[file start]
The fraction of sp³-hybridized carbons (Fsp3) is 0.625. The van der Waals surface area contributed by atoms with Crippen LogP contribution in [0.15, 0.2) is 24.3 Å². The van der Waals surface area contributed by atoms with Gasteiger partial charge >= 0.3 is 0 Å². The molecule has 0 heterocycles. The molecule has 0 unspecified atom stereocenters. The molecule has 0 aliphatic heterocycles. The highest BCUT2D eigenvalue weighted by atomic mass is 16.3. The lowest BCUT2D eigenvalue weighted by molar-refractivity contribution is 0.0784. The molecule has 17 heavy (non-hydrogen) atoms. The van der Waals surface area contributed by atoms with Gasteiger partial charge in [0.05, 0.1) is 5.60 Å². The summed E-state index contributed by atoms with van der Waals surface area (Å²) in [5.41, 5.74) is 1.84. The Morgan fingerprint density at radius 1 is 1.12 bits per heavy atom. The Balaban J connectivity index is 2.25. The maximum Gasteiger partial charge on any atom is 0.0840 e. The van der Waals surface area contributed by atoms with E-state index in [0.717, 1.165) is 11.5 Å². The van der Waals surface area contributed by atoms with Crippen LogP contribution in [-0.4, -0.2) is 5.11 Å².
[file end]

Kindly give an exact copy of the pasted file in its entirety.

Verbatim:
The fraction of sp³-hybridized carbons (Fsp3) is 0.625. The van der Waals surface area contributed by atoms with Crippen LogP contribution in [0.15, 0.2) is 24.3 Å². The van der Waals surface area contributed by atoms with Gasteiger partial charge >= 0.3 is 0 Å². The molecule has 0 heterocycles. The molecule has 0 unspecified atom stereocenters. The molecule has 0 aliphatic heterocycles. The highest BCUT2D eigenvalue weighted by atomic mass is 16.3. The lowest BCUT2D eigenvalue weighted by molar-refractivity contribution is 0.0784. The molecule has 17 heavy (non-hydrogen) atoms. The van der Waals surface area contributed by atoms with Gasteiger partial charge in [0.05, 0.1) is 5.60 Å². The summed E-state index contributed by atoms with van der Waals surface area (Å²) in [5.41, 5.74) is 1.84. The Morgan fingerprint density at radius 1 is 1.12 bits per heavy atom. The Balaban J connectivity index is 2.25. The maximum Gasteiger partial charge on any atom is 0.0840 e. The van der Waals surface area contributed by atoms with E-state index in [0.717, 1.165) is 11.5 Å². The van der Waals surface area contributed by atoms with Crippen LogP contribution in [-0.4, -0.2) is 5.11 Å².